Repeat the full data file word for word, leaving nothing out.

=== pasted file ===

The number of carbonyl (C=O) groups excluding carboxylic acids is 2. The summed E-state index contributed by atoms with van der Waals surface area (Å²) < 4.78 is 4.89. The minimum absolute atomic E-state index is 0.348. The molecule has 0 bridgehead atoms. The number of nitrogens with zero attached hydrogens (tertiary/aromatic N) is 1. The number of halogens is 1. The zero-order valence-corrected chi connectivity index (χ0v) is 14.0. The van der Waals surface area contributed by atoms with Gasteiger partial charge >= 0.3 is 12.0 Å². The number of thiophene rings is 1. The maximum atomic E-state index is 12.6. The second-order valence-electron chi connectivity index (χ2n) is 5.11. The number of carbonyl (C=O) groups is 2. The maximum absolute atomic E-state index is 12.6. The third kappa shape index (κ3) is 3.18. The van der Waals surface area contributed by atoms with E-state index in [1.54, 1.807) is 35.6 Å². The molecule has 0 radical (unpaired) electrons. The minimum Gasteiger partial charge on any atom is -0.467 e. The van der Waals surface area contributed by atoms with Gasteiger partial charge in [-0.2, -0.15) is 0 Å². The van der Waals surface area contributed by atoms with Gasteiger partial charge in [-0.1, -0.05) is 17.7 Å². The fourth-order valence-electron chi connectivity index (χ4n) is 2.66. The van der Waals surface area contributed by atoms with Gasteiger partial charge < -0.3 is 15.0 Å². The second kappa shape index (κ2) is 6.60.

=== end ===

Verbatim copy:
The number of carbonyl (C=O) groups excluding carboxylic acids is 2. The summed E-state index contributed by atoms with van der Waals surface area (Å²) < 4.78 is 4.89. The minimum absolute atomic E-state index is 0.348. The molecule has 0 bridgehead atoms. The number of nitrogens with zero attached hydrogens (tertiary/aromatic N) is 1. The number of halogens is 1. The zero-order valence-corrected chi connectivity index (χ0v) is 14.0. The van der Waals surface area contributed by atoms with Gasteiger partial charge >= 0.3 is 12.0 Å². The number of thiophene rings is 1. The maximum atomic E-state index is 12.6. The second-order valence-electron chi connectivity index (χ2n) is 5.11. The number of carbonyl (C=O) groups is 2. The maximum absolute atomic E-state index is 12.6. The third kappa shape index (κ3) is 3.18. The van der Waals surface area contributed by atoms with E-state index in [1.54, 1.807) is 35.6 Å². The molecule has 0 radical (unpaired) electrons. The minimum Gasteiger partial charge on any atom is -0.467 e. The van der Waals surface area contributed by atoms with Gasteiger partial charge in [-0.2, -0.15) is 0 Å². The van der Waals surface area contributed by atoms with Gasteiger partial charge in [-0.1, -0.05) is 17.7 Å². The fourth-order valence-electron chi connectivity index (χ4n) is 2.66. The van der Waals surface area contributed by atoms with Gasteiger partial charge < -0.3 is 15.0 Å². The second kappa shape index (κ2) is 6.60.